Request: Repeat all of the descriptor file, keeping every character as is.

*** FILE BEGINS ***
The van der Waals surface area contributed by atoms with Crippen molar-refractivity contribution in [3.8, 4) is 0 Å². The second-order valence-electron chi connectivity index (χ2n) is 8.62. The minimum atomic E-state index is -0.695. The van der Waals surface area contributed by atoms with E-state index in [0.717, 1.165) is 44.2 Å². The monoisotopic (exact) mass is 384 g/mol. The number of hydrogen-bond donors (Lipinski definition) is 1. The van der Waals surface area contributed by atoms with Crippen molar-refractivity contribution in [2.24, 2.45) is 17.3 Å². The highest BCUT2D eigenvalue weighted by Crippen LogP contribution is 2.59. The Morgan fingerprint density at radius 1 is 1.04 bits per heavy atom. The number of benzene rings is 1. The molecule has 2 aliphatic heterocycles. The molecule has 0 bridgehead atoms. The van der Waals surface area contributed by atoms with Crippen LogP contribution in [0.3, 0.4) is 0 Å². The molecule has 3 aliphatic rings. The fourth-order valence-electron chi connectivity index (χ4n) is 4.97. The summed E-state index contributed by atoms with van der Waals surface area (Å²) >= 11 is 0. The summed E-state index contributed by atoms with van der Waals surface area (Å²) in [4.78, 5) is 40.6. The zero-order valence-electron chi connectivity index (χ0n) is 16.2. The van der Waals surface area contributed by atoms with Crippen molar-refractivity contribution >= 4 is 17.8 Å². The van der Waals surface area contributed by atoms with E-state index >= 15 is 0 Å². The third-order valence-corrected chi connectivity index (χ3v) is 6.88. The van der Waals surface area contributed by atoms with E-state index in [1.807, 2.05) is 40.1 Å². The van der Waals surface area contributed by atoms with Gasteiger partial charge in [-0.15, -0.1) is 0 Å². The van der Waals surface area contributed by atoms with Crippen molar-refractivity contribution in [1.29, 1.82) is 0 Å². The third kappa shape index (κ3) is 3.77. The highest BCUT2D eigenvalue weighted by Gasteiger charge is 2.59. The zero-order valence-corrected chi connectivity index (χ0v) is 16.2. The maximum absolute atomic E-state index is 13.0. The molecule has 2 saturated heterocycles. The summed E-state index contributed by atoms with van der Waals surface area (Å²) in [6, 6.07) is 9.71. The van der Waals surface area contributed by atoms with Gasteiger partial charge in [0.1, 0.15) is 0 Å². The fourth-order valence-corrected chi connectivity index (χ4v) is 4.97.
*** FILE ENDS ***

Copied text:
The van der Waals surface area contributed by atoms with Crippen molar-refractivity contribution in [3.8, 4) is 0 Å². The second-order valence-electron chi connectivity index (χ2n) is 8.62. The minimum atomic E-state index is -0.695. The van der Waals surface area contributed by atoms with E-state index in [0.717, 1.165) is 44.2 Å². The monoisotopic (exact) mass is 384 g/mol. The number of hydrogen-bond donors (Lipinski definition) is 1. The van der Waals surface area contributed by atoms with Crippen molar-refractivity contribution in [2.24, 2.45) is 17.3 Å². The highest BCUT2D eigenvalue weighted by Crippen LogP contribution is 2.59. The Morgan fingerprint density at radius 1 is 1.04 bits per heavy atom. The number of benzene rings is 1. The molecule has 2 aliphatic heterocycles. The molecule has 0 bridgehead atoms. The van der Waals surface area contributed by atoms with Crippen LogP contribution in [0.3, 0.4) is 0 Å². The molecule has 3 aliphatic rings. The fourth-order valence-electron chi connectivity index (χ4n) is 4.97. The summed E-state index contributed by atoms with van der Waals surface area (Å²) >= 11 is 0. The summed E-state index contributed by atoms with van der Waals surface area (Å²) in [4.78, 5) is 40.6. The zero-order valence-electron chi connectivity index (χ0n) is 16.2. The van der Waals surface area contributed by atoms with Crippen molar-refractivity contribution >= 4 is 17.8 Å². The van der Waals surface area contributed by atoms with E-state index >= 15 is 0 Å². The third-order valence-corrected chi connectivity index (χ3v) is 6.88. The van der Waals surface area contributed by atoms with E-state index in [1.807, 2.05) is 40.1 Å². The van der Waals surface area contributed by atoms with Gasteiger partial charge in [-0.15, -0.1) is 0 Å². The van der Waals surface area contributed by atoms with Crippen molar-refractivity contribution in [1.29, 1.82) is 0 Å². The third kappa shape index (κ3) is 3.77. The highest BCUT2D eigenvalue weighted by Gasteiger charge is 2.59. The zero-order valence-corrected chi connectivity index (χ0v) is 16.2. The maximum absolute atomic E-state index is 13.0. The molecule has 2 saturated heterocycles. The summed E-state index contributed by atoms with van der Waals surface area (Å²) in [6, 6.07) is 9.71. The van der Waals surface area contributed by atoms with Gasteiger partial charge in [0.1, 0.15) is 0 Å². The fourth-order valence-corrected chi connectivity index (χ4v) is 4.97.